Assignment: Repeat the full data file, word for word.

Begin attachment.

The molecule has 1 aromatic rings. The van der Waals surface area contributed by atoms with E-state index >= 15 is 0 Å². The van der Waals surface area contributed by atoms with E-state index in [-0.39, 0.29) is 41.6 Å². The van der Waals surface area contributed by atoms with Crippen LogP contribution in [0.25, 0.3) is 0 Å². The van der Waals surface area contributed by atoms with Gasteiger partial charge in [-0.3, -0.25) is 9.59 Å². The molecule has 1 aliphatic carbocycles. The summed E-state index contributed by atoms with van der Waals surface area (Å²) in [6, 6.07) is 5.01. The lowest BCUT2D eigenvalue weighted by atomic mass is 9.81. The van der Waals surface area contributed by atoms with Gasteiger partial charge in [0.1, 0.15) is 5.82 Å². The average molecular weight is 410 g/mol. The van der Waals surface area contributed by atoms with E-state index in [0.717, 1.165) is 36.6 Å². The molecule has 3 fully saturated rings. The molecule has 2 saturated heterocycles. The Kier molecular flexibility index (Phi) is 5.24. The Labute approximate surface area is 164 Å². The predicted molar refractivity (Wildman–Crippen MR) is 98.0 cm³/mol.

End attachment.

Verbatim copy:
The molecule has 1 aromatic rings. The van der Waals surface area contributed by atoms with E-state index >= 15 is 0 Å². The van der Waals surface area contributed by atoms with E-state index in [-0.39, 0.29) is 41.6 Å². The van der Waals surface area contributed by atoms with Crippen LogP contribution in [0.25, 0.3) is 0 Å². The van der Waals surface area contributed by atoms with Gasteiger partial charge in [-0.3, -0.25) is 9.59 Å². The molecule has 1 aliphatic carbocycles. The summed E-state index contributed by atoms with van der Waals surface area (Å²) in [6, 6.07) is 5.01. The lowest BCUT2D eigenvalue weighted by atomic mass is 9.81. The van der Waals surface area contributed by atoms with Gasteiger partial charge in [0.1, 0.15) is 5.82 Å². The average molecular weight is 410 g/mol. The van der Waals surface area contributed by atoms with E-state index in [0.717, 1.165) is 36.6 Å². The molecule has 3 fully saturated rings. The molecule has 2 saturated heterocycles. The Kier molecular flexibility index (Phi) is 5.24. The Labute approximate surface area is 164 Å². The predicted molar refractivity (Wildman–Crippen MR) is 98.0 cm³/mol.